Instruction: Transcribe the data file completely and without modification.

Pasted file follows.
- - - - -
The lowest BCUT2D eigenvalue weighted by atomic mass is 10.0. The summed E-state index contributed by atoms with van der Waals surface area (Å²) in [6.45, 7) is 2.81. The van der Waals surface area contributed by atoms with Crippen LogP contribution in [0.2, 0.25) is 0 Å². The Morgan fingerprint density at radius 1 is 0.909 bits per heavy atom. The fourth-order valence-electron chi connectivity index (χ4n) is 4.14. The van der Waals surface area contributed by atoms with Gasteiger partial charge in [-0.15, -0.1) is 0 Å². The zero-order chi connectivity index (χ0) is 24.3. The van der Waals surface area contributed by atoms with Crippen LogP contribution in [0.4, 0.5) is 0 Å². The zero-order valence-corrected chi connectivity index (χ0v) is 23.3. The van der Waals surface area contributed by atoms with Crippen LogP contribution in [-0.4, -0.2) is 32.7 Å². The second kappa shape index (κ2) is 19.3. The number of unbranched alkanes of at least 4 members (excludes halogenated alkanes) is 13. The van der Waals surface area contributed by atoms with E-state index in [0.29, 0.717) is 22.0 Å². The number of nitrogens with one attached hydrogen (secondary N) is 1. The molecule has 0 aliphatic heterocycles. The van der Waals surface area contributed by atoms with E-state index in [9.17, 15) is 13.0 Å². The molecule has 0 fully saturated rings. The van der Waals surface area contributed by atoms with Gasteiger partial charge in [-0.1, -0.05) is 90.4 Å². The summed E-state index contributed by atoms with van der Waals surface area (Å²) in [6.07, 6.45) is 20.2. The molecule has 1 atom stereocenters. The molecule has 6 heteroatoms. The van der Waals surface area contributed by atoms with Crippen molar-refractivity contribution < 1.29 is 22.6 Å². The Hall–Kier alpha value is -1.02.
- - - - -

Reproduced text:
The lowest BCUT2D eigenvalue weighted by atomic mass is 10.0. The summed E-state index contributed by atoms with van der Waals surface area (Å²) in [6.45, 7) is 2.81. The van der Waals surface area contributed by atoms with Crippen LogP contribution in [0.2, 0.25) is 0 Å². The Morgan fingerprint density at radius 1 is 0.909 bits per heavy atom. The fourth-order valence-electron chi connectivity index (χ4n) is 4.14. The van der Waals surface area contributed by atoms with Gasteiger partial charge in [-0.15, -0.1) is 0 Å². The zero-order chi connectivity index (χ0) is 24.3. The van der Waals surface area contributed by atoms with Crippen LogP contribution in [0.4, 0.5) is 0 Å². The zero-order valence-corrected chi connectivity index (χ0v) is 23.3. The van der Waals surface area contributed by atoms with Crippen LogP contribution in [-0.4, -0.2) is 32.7 Å². The second kappa shape index (κ2) is 19.3. The number of unbranched alkanes of at least 4 members (excludes halogenated alkanes) is 13. The van der Waals surface area contributed by atoms with E-state index in [0.29, 0.717) is 22.0 Å². The number of nitrogens with one attached hydrogen (secondary N) is 1. The molecule has 0 aliphatic heterocycles. The van der Waals surface area contributed by atoms with E-state index in [9.17, 15) is 13.0 Å². The molecule has 0 fully saturated rings. The van der Waals surface area contributed by atoms with Gasteiger partial charge in [-0.1, -0.05) is 90.4 Å². The summed E-state index contributed by atoms with van der Waals surface area (Å²) in [6.07, 6.45) is 20.2. The molecule has 1 atom stereocenters. The molecule has 6 heteroatoms. The van der Waals surface area contributed by atoms with Crippen molar-refractivity contribution < 1.29 is 22.6 Å². The Hall–Kier alpha value is -1.02.